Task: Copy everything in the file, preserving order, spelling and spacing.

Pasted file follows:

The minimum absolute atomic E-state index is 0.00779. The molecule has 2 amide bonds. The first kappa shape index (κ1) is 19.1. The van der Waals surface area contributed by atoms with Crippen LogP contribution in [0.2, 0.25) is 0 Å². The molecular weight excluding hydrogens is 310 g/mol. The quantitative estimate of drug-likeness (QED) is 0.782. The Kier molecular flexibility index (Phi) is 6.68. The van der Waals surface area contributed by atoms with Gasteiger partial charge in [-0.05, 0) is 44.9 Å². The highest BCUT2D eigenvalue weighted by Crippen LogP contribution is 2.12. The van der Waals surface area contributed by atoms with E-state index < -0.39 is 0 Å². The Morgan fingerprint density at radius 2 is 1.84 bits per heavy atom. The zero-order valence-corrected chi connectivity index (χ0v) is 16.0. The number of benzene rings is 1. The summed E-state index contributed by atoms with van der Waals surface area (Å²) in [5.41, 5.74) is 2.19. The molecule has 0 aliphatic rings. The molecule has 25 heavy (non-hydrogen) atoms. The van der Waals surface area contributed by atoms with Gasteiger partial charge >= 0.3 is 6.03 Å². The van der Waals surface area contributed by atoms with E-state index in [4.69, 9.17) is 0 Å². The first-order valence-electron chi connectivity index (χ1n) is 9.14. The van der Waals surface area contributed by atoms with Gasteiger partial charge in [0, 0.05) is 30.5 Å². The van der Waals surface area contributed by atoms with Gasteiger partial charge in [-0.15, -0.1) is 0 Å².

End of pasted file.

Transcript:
The minimum absolute atomic E-state index is 0.00779. The molecule has 2 amide bonds. The first kappa shape index (κ1) is 19.1. The van der Waals surface area contributed by atoms with Crippen LogP contribution in [0.2, 0.25) is 0 Å². The molecular weight excluding hydrogens is 310 g/mol. The quantitative estimate of drug-likeness (QED) is 0.782. The Kier molecular flexibility index (Phi) is 6.68. The van der Waals surface area contributed by atoms with Gasteiger partial charge in [-0.05, 0) is 44.9 Å². The highest BCUT2D eigenvalue weighted by Crippen LogP contribution is 2.12. The van der Waals surface area contributed by atoms with E-state index < -0.39 is 0 Å². The Morgan fingerprint density at radius 2 is 1.84 bits per heavy atom. The zero-order valence-corrected chi connectivity index (χ0v) is 16.0. The number of benzene rings is 1. The summed E-state index contributed by atoms with van der Waals surface area (Å²) in [5.41, 5.74) is 2.19. The molecule has 0 aliphatic rings. The molecule has 25 heavy (non-hydrogen) atoms. The van der Waals surface area contributed by atoms with Gasteiger partial charge >= 0.3 is 6.03 Å². The van der Waals surface area contributed by atoms with E-state index in [4.69, 9.17) is 0 Å². The first-order valence-electron chi connectivity index (χ1n) is 9.14. The van der Waals surface area contributed by atoms with Gasteiger partial charge in [0, 0.05) is 30.5 Å². The van der Waals surface area contributed by atoms with Gasteiger partial charge in [-0.15, -0.1) is 0 Å².